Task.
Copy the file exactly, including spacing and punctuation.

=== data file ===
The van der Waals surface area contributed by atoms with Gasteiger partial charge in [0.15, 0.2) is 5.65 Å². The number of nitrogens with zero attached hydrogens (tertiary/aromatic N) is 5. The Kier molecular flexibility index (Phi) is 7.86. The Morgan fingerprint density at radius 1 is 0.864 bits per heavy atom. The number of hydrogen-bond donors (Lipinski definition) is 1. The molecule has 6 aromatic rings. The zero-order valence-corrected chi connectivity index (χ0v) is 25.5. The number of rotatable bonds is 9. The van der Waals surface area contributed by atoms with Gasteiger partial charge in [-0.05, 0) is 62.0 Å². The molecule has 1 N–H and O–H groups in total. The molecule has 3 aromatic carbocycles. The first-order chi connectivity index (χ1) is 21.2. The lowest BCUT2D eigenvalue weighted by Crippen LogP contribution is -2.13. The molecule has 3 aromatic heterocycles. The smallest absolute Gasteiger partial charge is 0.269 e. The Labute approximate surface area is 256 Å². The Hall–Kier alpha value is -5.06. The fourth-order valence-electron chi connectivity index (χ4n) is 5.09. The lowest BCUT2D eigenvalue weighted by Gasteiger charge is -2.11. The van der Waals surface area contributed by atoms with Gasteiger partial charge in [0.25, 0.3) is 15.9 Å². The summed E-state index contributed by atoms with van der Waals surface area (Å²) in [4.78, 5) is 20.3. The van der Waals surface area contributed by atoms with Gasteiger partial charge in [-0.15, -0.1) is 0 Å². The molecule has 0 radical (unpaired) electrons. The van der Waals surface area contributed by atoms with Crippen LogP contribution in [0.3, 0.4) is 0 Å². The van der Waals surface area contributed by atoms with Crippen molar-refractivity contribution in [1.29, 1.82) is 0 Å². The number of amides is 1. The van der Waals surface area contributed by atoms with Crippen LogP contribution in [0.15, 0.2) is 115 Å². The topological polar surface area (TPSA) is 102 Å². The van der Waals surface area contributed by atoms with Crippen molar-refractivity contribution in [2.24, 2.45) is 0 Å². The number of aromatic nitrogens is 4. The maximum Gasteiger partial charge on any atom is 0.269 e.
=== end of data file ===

The van der Waals surface area contributed by atoms with Gasteiger partial charge in [0.15, 0.2) is 5.65 Å². The number of nitrogens with zero attached hydrogens (tertiary/aromatic N) is 5. The Kier molecular flexibility index (Phi) is 7.86. The Morgan fingerprint density at radius 1 is 0.864 bits per heavy atom. The number of hydrogen-bond donors (Lipinski definition) is 1. The molecule has 6 aromatic rings. The zero-order valence-corrected chi connectivity index (χ0v) is 25.5. The number of rotatable bonds is 9. The van der Waals surface area contributed by atoms with Gasteiger partial charge in [-0.05, 0) is 62.0 Å². The molecule has 1 N–H and O–H groups in total. The molecule has 3 aromatic carbocycles. The first-order chi connectivity index (χ1) is 21.2. The lowest BCUT2D eigenvalue weighted by Crippen LogP contribution is -2.13. The molecule has 3 aromatic heterocycles. The smallest absolute Gasteiger partial charge is 0.269 e. The Labute approximate surface area is 256 Å². The Hall–Kier alpha value is -5.06. The fourth-order valence-electron chi connectivity index (χ4n) is 5.09. The lowest BCUT2D eigenvalue weighted by Gasteiger charge is -2.11. The van der Waals surface area contributed by atoms with Gasteiger partial charge in [0.25, 0.3) is 15.9 Å². The summed E-state index contributed by atoms with van der Waals surface area (Å²) in [4.78, 5) is 20.3. The van der Waals surface area contributed by atoms with Gasteiger partial charge in [-0.15, -0.1) is 0 Å². The molecule has 0 radical (unpaired) electrons. The van der Waals surface area contributed by atoms with Crippen LogP contribution in [0.3, 0.4) is 0 Å². The van der Waals surface area contributed by atoms with Crippen molar-refractivity contribution in [1.29, 1.82) is 0 Å². The number of amides is 1. The van der Waals surface area contributed by atoms with Crippen LogP contribution in [0.15, 0.2) is 115 Å². The topological polar surface area (TPSA) is 102 Å². The van der Waals surface area contributed by atoms with Crippen molar-refractivity contribution in [2.24, 2.45) is 0 Å². The number of aromatic nitrogens is 4. The maximum Gasteiger partial charge on any atom is 0.269 e.